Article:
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What are you rebalancing now?
Old 08-31-2018, 12:57 AM   #1
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What are you rebalancing now?

I've heard a well diversified portfolio always has something that's down, or at least has underperformed.

I know my gold/commodities has sucked, and suspect EMequity has also lagged of late. Don't know whether I have the stomach to add to g/c, but that's probably when I should.

Some of you have great command of asset class performance. What do you use to concisely find performance, and how do you decide to rebalance?
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Old 08-31-2018, 01:48 AM   #2
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We'll look at rebalancing during the week after Christmas, like we always do. Some years we even make a trade or two as a result. Usually we don't see a need however.
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Old 08-31-2018, 04:22 AM   #3
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i am a portfolio tinkerer preferring to add ( rather than swap ) , so i aim for the NEXT trend ( where sensible )

currently i am looking for boring ( fair value ) defensive stocks ( dental stocks , small consumer staple companies , etc. ) but not to the exclusion of other under-valued stocks ( and property trusts ) .
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Old 08-31-2018, 05:41 AM   #4
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International Equities (Index) has been my main drag this year, but was great last year.
Keeping to my allocation range of 15-25%.
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Old 08-31-2018, 06:50 AM   #5
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I am a boglehead so just have index funds. US equities are blazing right now so I changed all my 401k contributions to go into bonds. International is also lagging but I’ll wait and fix that with my year end rebalance.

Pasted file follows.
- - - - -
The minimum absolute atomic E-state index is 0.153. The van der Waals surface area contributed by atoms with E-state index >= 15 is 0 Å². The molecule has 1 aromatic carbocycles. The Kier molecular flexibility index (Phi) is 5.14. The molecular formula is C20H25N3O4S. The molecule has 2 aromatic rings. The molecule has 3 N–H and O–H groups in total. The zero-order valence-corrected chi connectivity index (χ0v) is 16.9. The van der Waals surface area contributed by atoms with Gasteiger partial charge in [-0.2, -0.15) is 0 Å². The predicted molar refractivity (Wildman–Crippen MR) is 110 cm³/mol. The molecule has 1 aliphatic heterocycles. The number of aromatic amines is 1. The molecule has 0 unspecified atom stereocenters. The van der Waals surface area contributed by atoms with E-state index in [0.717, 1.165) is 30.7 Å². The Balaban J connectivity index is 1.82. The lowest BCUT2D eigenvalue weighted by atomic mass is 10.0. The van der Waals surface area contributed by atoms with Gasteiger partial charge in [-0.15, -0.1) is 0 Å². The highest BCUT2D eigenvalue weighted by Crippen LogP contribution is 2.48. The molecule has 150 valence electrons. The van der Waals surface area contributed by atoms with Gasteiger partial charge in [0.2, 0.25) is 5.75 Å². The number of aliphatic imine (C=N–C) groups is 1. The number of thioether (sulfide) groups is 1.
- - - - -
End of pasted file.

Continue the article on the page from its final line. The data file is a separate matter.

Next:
That’s about it. Pretty boring. Just the way I like it.

Don’t just do something, stand there!
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Old 08-31-2018, 07:25 AM   #6
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^ I like that. I don't rebalance and seem to do better just standing there! LOL
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Old 08-31-2018, 08:42 AM   #7
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I have added slightly to international to maintain 20% of stocks in international stocks. I invested some mad money into the foreign stocks as it was just sitting in my file drawer earning zip.
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Old 08-31-2018, 08:42 AM   #8
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I have a set number of asset classes that I own. I don't have to look at esoteric or new asset classes at all in order to check their performance.

I can use Morningstar.com to check the performance of any ticker symbol over any time range. I can use Microsoft Money to check the actual personal performance of anything that I own over any time range. The Fidelity Analysis tab which is a rendition of the Morningstar.com Portfolio X-ray will tell me exactly what my asset allocation actually is. Other brokers have similar tools.

So those are the tools I use. For buys/sells and rebalancing moves, I describe them all in real-time in LOL!'s Market Timing Newsletter

Your idea that EMequity has lagged of late is not quite correct. It went up about 5% in the last few weeks, but has since dropped again. You missed a chance, but there will be another one.

I use two methods to decide when/how to rebalance:

1. I use rebalancing bands of about 5%. The tools I noted tell me if I am out of band.

2. In addition to rebalancing bands, I will buy into something temporarily if that something has a huge one-day drop. My intention after such a buy is to sell it within a week or so.
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Old 08-31-2018, 09:02 AM   #9